Eureka, you’ve found it, you tell yourself. A foolproof way to make the National Hockey League insanely popular in the U.S., from Montpelier to Monterey, from Sarasota to Seattle.
No one can explain it, but said plan has the American networks falling all over themselves to offer billion-dollar TV deals.
via the Colorado Avalanche,
The Colorado Avalanche Hockey Club announced today that defenseman Patrice Brisebois will undergo surgery to repair a herniated disc. Brisebois will be sidelined for the remainder of the regular season.
“After extensive rehabilitation, further examination and a series of MRI tests, it was determined that surgery was his best option to correct this problem,” said Avalanche Head Athletic Trainer Matthew Sokolowski.
from Ken Warren of the Ottawa Citizen via the Star Phoenix,
In the old days, smaller National Hockey League draft prospects would stretch the truth as much as possible to reach loftier heights.
When asked about their height, players under 6-0 and their advisers tended to round up by a half inch or an inch to hit the standard. When players were officially measured, they often slipped a puck or two under the heels of their socked feet, hoping to stand taller in the eyes of those making the decisions on their futures.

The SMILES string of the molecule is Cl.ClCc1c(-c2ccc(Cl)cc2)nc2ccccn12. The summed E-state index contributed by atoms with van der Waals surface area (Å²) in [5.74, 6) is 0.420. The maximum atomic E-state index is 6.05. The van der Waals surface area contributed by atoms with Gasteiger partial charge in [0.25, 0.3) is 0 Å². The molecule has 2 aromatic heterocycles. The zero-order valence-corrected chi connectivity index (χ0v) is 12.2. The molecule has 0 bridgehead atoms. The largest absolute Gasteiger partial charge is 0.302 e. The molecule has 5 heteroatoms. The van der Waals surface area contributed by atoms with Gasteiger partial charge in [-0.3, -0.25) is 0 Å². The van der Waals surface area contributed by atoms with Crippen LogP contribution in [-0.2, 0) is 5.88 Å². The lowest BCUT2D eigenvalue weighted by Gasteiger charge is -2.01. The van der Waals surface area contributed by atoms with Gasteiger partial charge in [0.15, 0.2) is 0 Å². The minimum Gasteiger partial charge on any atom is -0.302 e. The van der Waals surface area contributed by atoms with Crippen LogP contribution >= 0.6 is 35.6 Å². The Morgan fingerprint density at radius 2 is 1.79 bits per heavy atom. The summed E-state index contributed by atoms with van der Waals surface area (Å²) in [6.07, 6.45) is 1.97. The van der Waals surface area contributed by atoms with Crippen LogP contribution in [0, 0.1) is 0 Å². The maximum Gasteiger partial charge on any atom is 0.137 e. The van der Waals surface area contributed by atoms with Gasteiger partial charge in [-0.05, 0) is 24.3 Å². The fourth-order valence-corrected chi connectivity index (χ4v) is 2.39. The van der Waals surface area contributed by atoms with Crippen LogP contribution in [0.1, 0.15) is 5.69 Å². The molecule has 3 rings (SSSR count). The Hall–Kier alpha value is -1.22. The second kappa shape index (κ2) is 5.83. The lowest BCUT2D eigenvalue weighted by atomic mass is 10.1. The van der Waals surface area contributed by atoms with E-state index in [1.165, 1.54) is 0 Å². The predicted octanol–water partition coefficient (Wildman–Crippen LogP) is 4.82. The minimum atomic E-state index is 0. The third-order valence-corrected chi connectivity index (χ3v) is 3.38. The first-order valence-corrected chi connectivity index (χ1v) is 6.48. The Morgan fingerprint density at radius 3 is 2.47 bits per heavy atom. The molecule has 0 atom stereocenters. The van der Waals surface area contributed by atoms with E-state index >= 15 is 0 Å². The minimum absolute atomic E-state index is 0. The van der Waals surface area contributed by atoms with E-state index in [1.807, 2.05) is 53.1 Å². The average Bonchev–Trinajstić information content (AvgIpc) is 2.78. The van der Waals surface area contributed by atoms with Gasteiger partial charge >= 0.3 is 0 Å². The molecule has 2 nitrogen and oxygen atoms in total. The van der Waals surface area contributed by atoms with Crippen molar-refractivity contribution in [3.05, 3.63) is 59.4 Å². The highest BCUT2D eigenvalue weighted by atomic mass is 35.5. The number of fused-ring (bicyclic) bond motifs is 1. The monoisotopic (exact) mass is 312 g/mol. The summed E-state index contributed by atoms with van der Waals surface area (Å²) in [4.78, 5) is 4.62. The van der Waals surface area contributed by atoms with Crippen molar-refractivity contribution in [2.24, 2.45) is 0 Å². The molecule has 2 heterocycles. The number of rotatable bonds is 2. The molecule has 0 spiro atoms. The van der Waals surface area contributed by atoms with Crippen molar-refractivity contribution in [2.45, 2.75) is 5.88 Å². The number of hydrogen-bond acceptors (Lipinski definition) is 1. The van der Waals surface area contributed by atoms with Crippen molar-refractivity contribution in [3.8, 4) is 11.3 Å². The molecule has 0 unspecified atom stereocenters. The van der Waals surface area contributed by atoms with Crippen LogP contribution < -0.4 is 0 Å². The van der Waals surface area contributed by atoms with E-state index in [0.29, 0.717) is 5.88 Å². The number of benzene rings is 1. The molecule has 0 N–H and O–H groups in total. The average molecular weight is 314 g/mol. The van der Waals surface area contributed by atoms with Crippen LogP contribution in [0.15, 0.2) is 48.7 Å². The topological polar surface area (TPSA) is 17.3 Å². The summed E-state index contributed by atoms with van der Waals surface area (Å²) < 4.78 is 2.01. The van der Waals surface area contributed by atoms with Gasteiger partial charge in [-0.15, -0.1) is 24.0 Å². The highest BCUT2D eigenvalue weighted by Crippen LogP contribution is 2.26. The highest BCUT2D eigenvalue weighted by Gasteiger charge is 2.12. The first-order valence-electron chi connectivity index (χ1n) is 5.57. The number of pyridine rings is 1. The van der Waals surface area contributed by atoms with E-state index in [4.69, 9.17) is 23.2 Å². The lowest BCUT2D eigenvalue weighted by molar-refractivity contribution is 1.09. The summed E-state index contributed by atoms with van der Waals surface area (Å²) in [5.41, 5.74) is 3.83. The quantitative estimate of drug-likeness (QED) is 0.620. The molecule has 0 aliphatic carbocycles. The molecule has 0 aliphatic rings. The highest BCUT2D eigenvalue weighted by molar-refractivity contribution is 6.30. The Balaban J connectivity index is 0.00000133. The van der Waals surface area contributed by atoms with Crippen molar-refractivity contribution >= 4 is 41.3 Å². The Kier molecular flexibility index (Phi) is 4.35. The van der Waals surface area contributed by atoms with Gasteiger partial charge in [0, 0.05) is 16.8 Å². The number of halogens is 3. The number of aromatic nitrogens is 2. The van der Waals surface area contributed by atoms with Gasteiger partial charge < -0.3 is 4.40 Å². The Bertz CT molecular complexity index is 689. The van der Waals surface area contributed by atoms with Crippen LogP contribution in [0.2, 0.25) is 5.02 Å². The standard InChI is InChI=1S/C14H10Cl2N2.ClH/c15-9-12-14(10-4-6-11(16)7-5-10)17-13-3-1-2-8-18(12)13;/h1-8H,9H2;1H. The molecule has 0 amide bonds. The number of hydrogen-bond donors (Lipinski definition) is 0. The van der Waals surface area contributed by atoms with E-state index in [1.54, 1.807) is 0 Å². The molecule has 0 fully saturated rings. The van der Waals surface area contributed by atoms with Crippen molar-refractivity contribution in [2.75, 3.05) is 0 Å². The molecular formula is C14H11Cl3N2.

It’s hardly coincidence that the most common height in team manuals is 6-0.
from Joe O’Connor of the National Post, via Canada.com,
10 burning questions to ponder during the NHL’s stretch drive.
Can Sidney Crosby lead Pittsburgh to the Promised Land?
He can win a scoring title, a Hart Trophy and attract a dump truck full of endorsement deals. But Sid the Kid cannot play net for the Pittsburgh Penguins.
Crosby, Evgeni Malkin, Jordan Staal and the team’s potential suitors in Kansas City and Houston may grab the headlines around Pittsburgh, yet the job of grabbing the loose pucks still belongs to Marc-Andre Fleury.
The No. 1 pick in the 2003 draft continues to blow hot (a 31-save shutout over Carolina) and cold (three goals on 12 St. Louis shots) in his third NHL season.
About Kukla's Korner Hockey
Paul Kukla founded Kukla’s Korner in 2005 and the site has since become the must-read site on the ‘net for all the latest happenings around the NHL.